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Porn pirates set to be outed by lawyers
Photo: DPA

Porn pirates set to be outed by lawyers

Published: 21 Aug 2012 12:44 GMT+02:00
Updated: 21 Aug 2012 12:44 GMT+02:00

Using the driest possible legalese, the Urmann and Colleagues (U+C) firm announced on its website on Tuesday that from September 1, visitors to their site would find a list of people who had been involved in disputes over illegal porn internet downloads.

The firm, based in the southern German town of Regensburg, is one of the country's biggest copyright law firms and represents a number of pornographers.

The new statement suggests it is poised to go after people who pirate pornography, by sending out thousands of cease-and-desist notices and compensation demands.

"As legal representative of its clients, the firm U+C warns owners of internet connections who have violated copyright," the firm said in a statement to Der Spiegel magazine. "These clients include companies from the pornography industry who believe their copyright has been violated."

Specifically, this means file-sharing, or as U+C puts it, "the unauthorized downloading of copyright-protected works combined with the simultaneous offering of that work by opening one's hard drive to other internet users."

In 2007 the German Constitutional Court ruled that it was legal for law firms to publish the names of potential opponents to advertise their services - though in the case the court considered this was meant for companies rather than private individuals.

But other legal experts have questioned whether publishing personal details of suspected file-sharers would be legal.

The weekly Wochenblatt newspaper said U+C had the names of 150,000 people on its files who have been sent warnings for breach of copyright. But the paper also says that "touchy cases" will be published first. The paper says that church rectories, police stations, and the embassies of Arab countries protected by diplomatic immunity could be on the list.

The U+C has refused to talk about which or how many internet users it intends to “out”.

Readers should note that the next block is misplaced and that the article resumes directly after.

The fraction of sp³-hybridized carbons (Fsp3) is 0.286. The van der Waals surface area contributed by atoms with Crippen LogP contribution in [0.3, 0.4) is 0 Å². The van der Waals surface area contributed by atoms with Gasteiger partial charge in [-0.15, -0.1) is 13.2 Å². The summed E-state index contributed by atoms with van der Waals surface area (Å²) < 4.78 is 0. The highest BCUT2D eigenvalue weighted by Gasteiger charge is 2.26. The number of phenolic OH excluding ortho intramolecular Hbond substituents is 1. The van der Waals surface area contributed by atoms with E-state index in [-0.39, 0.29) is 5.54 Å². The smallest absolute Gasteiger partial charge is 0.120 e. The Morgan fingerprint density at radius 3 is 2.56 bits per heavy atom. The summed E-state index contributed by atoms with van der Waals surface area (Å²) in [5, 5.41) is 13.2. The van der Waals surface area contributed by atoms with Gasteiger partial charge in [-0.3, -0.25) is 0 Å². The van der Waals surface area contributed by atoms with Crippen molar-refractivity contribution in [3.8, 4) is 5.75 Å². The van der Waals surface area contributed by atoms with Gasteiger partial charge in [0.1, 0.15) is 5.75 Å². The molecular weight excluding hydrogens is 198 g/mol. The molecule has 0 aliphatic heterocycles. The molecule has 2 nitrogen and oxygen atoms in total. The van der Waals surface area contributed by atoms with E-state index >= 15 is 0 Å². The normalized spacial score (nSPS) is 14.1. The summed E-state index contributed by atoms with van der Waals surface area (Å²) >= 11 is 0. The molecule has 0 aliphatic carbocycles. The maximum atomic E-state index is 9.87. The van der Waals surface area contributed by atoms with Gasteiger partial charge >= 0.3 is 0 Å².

The Local/bk

The Local (news@thelocal.de)

Your comments about this article

16:02 August 21, 2012 by Snapply
I don't know why germans like to believe that they respect information privacy when we constantly see things like this happen. Internet freedom and anonymity is on par with China sometimes :s
17:03 August 21, 2012 by Englishted
I agree snappy German is the most backward and interfering country in Europe as far as internet freedom is concerned ,the reason is because the law is being dictated by very greedy lawyers as above.

I just am waiting for somebody to illegally download a German song while sitting in a Mac Donalds because under German law it would be their fault for not protecting their internet connection .

Did anyone else see the magic word "suspected" because at the moment you are guilty until you can 100% prove you are innocent .

But please if something has changed and I'm not up to speed do tell I will not be offended.
19:50 August 21, 2012 by Berlin fuer alles
From the country that gave us the SS and Stasi this is to be expected. Don't take any notice of Germany's privacy laws. They are but an illusion. The only reason the German government wanted to ban Google Streetview is because they didn't think of it first.
07:51 August 22, 2012 by wood artist
As the owner of some copyrighted material, I can appreciate the issues presented here. However, I do find the rules in Germany a bit erratic.

For example, I uploaded a video to Youtube. It consists of music that I composed, played back through my own midi connection, with video that consists of the words to the aria. The title includes all that information. GEMA blocked it in Germany, saying it possibly (likely) infringed on a copyright. When I challenged them to explain who, other than me, could possibly hold a copyright on music that I wrote, they said they didn't really know. I guess I should be happy they bothered to respond, but they've never lifted the restriction. Oddly, it's the one aria in the whole opera that has words in English. Go figure.

wa
09:54 August 22, 2012 by Legal E
And I suspect, they (Lawfirm or clients) would actively place torrents with tracking scripts on the net to entrap downloaders. Then, they would put out an aggressive cease and desist letter. I have seen this myself, with a script that logs your PC data and sends all information back which would breach the wire tap laws (as they will have no wire tap warrant).

Simple method is to install an IP blocker and also surf behind a proxy. But the business case is to go after the people who do not install these security breaches. Also it is a civil case, I would find it difficult if they go after them in court, and the data they obtained on your pc without a warrant would be inadmissible.
09:56 August 22, 2012 by Snapply
With GEMA you have to prove them wrong, which is a completely backwards idea of justice and law.
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